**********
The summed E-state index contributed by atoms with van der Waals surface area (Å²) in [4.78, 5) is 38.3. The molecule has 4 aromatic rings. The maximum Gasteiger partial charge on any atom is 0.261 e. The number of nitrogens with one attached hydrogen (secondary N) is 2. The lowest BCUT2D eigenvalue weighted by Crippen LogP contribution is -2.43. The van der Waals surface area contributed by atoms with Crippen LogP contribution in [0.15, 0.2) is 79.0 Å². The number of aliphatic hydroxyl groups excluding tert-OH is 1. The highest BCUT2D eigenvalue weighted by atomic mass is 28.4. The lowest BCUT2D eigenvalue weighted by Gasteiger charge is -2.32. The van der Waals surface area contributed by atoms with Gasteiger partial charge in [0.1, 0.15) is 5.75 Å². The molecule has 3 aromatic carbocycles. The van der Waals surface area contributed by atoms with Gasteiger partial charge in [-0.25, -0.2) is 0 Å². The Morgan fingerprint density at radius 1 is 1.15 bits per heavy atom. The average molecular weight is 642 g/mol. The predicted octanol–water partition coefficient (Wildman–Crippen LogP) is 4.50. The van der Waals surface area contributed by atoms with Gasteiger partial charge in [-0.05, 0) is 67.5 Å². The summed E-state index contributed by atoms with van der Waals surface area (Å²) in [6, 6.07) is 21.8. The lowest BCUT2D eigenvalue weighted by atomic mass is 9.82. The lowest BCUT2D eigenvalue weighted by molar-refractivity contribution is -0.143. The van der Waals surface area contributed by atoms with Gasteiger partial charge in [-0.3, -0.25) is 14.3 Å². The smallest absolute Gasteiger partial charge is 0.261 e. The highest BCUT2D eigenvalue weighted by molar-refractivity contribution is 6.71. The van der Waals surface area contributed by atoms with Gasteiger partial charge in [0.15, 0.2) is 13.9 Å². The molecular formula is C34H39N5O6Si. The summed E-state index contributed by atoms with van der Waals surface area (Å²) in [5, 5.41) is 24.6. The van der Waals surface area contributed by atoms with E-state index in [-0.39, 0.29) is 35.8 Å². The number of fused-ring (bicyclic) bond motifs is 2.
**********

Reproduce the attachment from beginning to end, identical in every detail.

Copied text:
The summed E-state index contributed by atoms with van der Waals surface area (Å²) in [4.78, 5) is 38.3. The molecule has 4 aromatic rings. The maximum Gasteiger partial charge on any atom is 0.261 e. The number of nitrogens with one attached hydrogen (secondary N) is 2. The lowest BCUT2D eigenvalue weighted by Crippen LogP contribution is -2.43. The van der Waals surface area contributed by atoms with Crippen LogP contribution in [0.15, 0.2) is 79.0 Å². The number of aliphatic hydroxyl groups excluding tert-OH is 1. The highest BCUT2D eigenvalue weighted by atomic mass is 28.4. The lowest BCUT2D eigenvalue weighted by Gasteiger charge is -2.32. The van der Waals surface area contributed by atoms with Gasteiger partial charge in [0.1, 0.15) is 5.75 Å². The molecule has 3 aromatic carbocycles. The van der Waals surface area contributed by atoms with Gasteiger partial charge in [-0.25, -0.2) is 0 Å². The Morgan fingerprint density at radius 1 is 1.15 bits per heavy atom. The average molecular weight is 642 g/mol. The predicted octanol–water partition coefficient (Wildman–Crippen LogP) is 4.50. The van der Waals surface area contributed by atoms with Gasteiger partial charge in [-0.05, 0) is 67.5 Å². The summed E-state index contributed by atoms with van der Waals surface area (Å²) in [6, 6.07) is 21.8. The lowest BCUT2D eigenvalue weighted by atomic mass is 9.82. The lowest BCUT2D eigenvalue weighted by molar-refractivity contribution is -0.143. The van der Waals surface area contributed by atoms with Gasteiger partial charge in [-0.3, -0.25) is 14.3 Å². The smallest absolute Gasteiger partial charge is 0.261 e. The highest BCUT2D eigenvalue weighted by molar-refractivity contribution is 6.71. The van der Waals surface area contributed by atoms with Gasteiger partial charge in [0.15, 0.2) is 13.9 Å². The molecular formula is C34H39N5O6Si. The summed E-state index contributed by atoms with van der Waals surface area (Å²) in [5, 5.41) is 24.6. The van der Waals surface area contributed by atoms with E-state index in [-0.39, 0.29) is 35.8 Å². The number of fused-ring (bicyclic) bond motifs is 2.